Appearances can be deceiving. I saw an article with a blaring headline that warmed my heart: “France’s Sarkozy Eyes Welfare Rethink, Fraud Clampdown.”
Could it be, I thought, that the political elite finally realized that the welfare state was the wrong model? Had they finally realized, as demonstrated by these cartoons, that it was foolish to bribe more and more people to ride in the wagon while raping and pillaging the shrinking number of taxpayers pulling the wagon?
I remembered that the French increased the retirement age to 62 last year, so perhaps that tiny step was the beginning of broader reforms to shrink the burden of government.
These were the thoughts that flashed through my mind as I clicked on the Reuters story, and the first few sentences got me even more excited.
President Nicolas Sarkozy branded welfare fraud a “betrayal” of national principles on Tuesday and said France needed to rethink the way its benefit system was financed in order to ease the burden on employers. The financing of the welfare system, one of the world’s most generous, has become a hot issue ahead of a presidential election next April due to worries about the health of public finances and a parliamentary report pointing to billions of euros being lost every year because of fraud.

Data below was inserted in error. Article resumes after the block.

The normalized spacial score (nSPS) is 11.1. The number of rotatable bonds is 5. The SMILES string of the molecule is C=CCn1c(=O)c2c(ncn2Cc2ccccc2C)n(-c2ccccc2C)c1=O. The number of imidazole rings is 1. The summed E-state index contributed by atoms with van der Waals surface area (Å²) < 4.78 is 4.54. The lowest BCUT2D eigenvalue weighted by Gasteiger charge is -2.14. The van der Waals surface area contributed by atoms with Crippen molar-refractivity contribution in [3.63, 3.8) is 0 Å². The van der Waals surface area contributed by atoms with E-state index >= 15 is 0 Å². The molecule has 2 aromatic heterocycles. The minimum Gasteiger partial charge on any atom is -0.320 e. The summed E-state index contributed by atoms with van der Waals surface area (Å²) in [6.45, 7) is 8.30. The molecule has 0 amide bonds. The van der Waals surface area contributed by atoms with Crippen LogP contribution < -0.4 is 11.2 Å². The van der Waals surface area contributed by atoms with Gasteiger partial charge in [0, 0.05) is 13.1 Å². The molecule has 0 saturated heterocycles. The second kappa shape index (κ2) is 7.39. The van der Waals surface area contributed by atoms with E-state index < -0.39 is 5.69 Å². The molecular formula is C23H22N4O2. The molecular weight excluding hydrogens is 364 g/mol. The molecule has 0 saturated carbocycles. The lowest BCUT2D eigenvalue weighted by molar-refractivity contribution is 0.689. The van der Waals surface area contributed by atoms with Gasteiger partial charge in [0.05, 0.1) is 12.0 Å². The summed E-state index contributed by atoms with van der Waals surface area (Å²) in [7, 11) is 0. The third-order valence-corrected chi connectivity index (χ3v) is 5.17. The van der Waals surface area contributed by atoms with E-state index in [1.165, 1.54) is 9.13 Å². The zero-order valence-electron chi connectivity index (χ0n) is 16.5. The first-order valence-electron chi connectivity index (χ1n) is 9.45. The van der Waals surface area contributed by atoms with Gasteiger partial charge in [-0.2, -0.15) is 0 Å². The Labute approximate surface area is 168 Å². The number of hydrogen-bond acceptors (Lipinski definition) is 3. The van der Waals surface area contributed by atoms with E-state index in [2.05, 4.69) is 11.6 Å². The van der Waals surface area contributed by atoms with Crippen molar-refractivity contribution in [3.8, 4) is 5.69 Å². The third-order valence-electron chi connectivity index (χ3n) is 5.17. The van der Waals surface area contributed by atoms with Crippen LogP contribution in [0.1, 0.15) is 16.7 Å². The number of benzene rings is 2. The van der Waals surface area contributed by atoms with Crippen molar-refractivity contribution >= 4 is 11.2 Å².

But then my dreams of a French renaissance were dashed on the rocks of reality when I discovered that “welfare fraud” in France occurs when taxpayers don’t pay enough, not when able-bodied people have their snouts in the public trough.
“We must have no tolerance for cheaters and fraudsters,” Sarkozy told supporters in the southeastern city of Bordeaux. “Cheating — and I mean stealing from the social security system — is stealing from each and every one of us, and each and every one of you.” …The parliamentary report, published earlier this year, estimated the French state loses 20 billion euros ($27 billion)per year to welfare fraud, much of it due to employers failing to pay social fees for their workers.
In other words, oppressed French businesses and workers are the welfare cheats. To the French political class, welfare fraud occurs not when undeserving people suck at the public teat, but instead occurs when employers and employees resort to the shadow economy to protect jobs.
So what can we learn from this?
Well, we can safely assume that the great 19th-century French economist Frederic Bastiat is rolling over in his grave. Classical liberalism is not enjoying a rebirth in France.
More important, we can probably conclude that France is past the tipping point of fiscal suicide. If you have any French government bonds, sell them now. If you don’t believe me, look at this graphic from the New York Times.